Sunday, July 8, 2012

Customer Creep

On a recent flight my hackles were raised when, during the pre-flight training and announcements, the flight attendant referred to all the passengers on the plane as "customers."

I'd  never heard a plane-load of people referred to as such.  I might have been a customer when I purchased my ticket, but once I got on that plane, I was a passenger.  Just like at the doctor I'm a patient, at the ballpark I'm a fan, if I hire a lawyer I'm a client, and if I pay tuition I'm a student.  In none of those cases do I consider myself merely a "customer."

The reason this bugs me is that lots of libraries are starting to refer to the people who use their services as "customers," and as a librarian I find that misdirected.  Librarians have been having this debate for years.  We could call them patrons, users, members, students, the public, or assholes*, but please, let's not allow the odious title customers to enter libraries.

*courtesy of Parker Posey in Party Girl.

"That guy was being an asshole." "He's not an asshole, he's a patron!"

The argument goes like this: Businesses have customers and focus on customer service.  (The customer is always right!)  We should run libraries like that.  Therefore, we should treat our patrons as well as businesses treat the customer.

I don't want a bar that's that low.  I consider it an insult to call the people we serve customers.  Businesses exist to make money.  They're only interested in customers as far as they can get money from them.  This is a horrible model for libraries to base their service on.  Delivering information services to our patrons should be our ultimate goal, not making money.  To my ears, when I hear a librarian referring to the public as "customers," I think that they only see them as little dollar signs.  And I find that offensive.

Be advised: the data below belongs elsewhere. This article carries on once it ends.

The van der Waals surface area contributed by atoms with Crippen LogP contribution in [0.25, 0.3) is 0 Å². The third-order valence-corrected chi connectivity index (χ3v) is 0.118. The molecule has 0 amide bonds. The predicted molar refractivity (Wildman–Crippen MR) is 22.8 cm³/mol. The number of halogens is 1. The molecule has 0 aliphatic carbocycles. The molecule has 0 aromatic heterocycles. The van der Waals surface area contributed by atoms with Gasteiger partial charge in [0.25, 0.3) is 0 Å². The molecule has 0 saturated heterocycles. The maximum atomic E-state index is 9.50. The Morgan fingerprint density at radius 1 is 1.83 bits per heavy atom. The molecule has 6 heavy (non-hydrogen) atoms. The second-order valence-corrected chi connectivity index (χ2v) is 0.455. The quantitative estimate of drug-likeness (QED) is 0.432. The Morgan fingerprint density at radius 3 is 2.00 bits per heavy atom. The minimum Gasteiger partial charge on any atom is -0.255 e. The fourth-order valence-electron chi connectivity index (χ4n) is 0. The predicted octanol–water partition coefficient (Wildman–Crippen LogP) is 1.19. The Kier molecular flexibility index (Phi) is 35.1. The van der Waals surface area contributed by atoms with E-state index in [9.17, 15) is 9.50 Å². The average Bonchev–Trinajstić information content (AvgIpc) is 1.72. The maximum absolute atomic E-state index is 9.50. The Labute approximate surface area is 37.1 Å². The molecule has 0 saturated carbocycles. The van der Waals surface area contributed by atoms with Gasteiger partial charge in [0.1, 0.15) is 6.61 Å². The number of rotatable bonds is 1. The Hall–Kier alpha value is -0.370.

Hi, where are your Stephen King books?

There's a lot libraries could learn from the business model.  It is good to treat our patrons at least as well as a (successful) business treats its customers.  But in general the business model is not appropriate for public service.  They have two different aims: in one case the aim is to maximize profit, in the other the aim is to provide the service itself.

I don't want teachers and police officers, for example, trying to maximize their profit.  When I see the term "customer" creeping into fields where it hadn't been, such as medicine and education and even airlines, it raises my hackles. It's a sign that more and more people are buying into the profit ethos: that running everything like a business is the best way.  I don't agree. 

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